Kim’s right, filters live in the Container. In many ways they’re similar to their co-residents, servlets. Here are a few ways in which filters are like servlets:
The Container knows their API
Filters have their own API. When a Java class implements the Filter interface, it’s striking a deal with the Container, and it goes from being a plain old class to being an official J2EE Filter. Other members of the filter API allow filters to get access to the ServletContext, and to be linked to other filters.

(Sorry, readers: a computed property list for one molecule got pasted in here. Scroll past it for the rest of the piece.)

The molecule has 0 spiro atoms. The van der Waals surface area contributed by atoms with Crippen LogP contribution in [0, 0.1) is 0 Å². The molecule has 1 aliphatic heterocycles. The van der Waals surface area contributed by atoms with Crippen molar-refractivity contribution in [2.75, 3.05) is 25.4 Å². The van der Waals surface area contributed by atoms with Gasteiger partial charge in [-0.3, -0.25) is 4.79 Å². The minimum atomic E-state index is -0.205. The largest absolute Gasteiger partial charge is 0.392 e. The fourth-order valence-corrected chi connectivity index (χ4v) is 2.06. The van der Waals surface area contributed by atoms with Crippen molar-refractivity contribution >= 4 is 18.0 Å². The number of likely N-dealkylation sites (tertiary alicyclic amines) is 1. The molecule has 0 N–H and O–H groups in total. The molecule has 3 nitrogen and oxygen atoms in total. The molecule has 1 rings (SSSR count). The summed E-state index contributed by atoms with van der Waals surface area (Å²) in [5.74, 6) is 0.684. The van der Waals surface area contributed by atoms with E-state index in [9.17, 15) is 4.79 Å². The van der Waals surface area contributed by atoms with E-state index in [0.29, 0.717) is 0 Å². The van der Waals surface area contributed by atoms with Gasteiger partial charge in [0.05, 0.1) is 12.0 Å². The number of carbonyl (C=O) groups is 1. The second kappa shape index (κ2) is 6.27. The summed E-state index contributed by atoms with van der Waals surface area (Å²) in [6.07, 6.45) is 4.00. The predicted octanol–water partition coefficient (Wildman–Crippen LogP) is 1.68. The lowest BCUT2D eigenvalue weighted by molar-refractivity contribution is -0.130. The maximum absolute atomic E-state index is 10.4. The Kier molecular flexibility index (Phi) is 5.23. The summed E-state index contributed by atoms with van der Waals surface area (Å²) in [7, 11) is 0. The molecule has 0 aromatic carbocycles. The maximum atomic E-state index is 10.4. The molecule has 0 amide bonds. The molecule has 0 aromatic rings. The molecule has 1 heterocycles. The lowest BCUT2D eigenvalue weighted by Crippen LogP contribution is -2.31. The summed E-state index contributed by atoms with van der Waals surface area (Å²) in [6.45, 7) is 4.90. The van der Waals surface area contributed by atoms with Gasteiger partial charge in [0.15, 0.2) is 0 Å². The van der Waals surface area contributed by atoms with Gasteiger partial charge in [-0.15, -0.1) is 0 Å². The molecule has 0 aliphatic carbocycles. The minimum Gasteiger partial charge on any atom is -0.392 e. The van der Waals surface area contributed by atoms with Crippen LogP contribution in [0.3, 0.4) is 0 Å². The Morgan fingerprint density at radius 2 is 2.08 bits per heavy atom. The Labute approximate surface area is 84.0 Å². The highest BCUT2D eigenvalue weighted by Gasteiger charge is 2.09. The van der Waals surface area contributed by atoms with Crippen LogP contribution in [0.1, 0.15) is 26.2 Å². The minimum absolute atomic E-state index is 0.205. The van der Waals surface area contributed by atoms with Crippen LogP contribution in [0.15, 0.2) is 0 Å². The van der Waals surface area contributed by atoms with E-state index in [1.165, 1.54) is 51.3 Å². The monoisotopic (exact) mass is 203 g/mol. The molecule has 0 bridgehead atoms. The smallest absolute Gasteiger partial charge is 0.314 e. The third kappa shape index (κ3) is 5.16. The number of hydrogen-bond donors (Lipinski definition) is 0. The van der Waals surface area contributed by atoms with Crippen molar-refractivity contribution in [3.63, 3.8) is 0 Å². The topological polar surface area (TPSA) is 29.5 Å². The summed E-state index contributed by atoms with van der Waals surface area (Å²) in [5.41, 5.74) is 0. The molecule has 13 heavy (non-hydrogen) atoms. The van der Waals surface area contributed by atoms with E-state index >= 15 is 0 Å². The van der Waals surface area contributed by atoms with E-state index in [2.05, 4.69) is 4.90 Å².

The Container manages their lifecycle
Just like servlets, filters have a lifecycle. Like servlets, they have init() and destroy() methods. Similar to a servlet’s doGet()/doPost() method, filters have a doFilter() method.
They’re declared in the DD
A web app can have lots of filters, and a given request can cause more than one filter to execute. The DD is the place where you declare which filters will run in response to which requests, and in which order.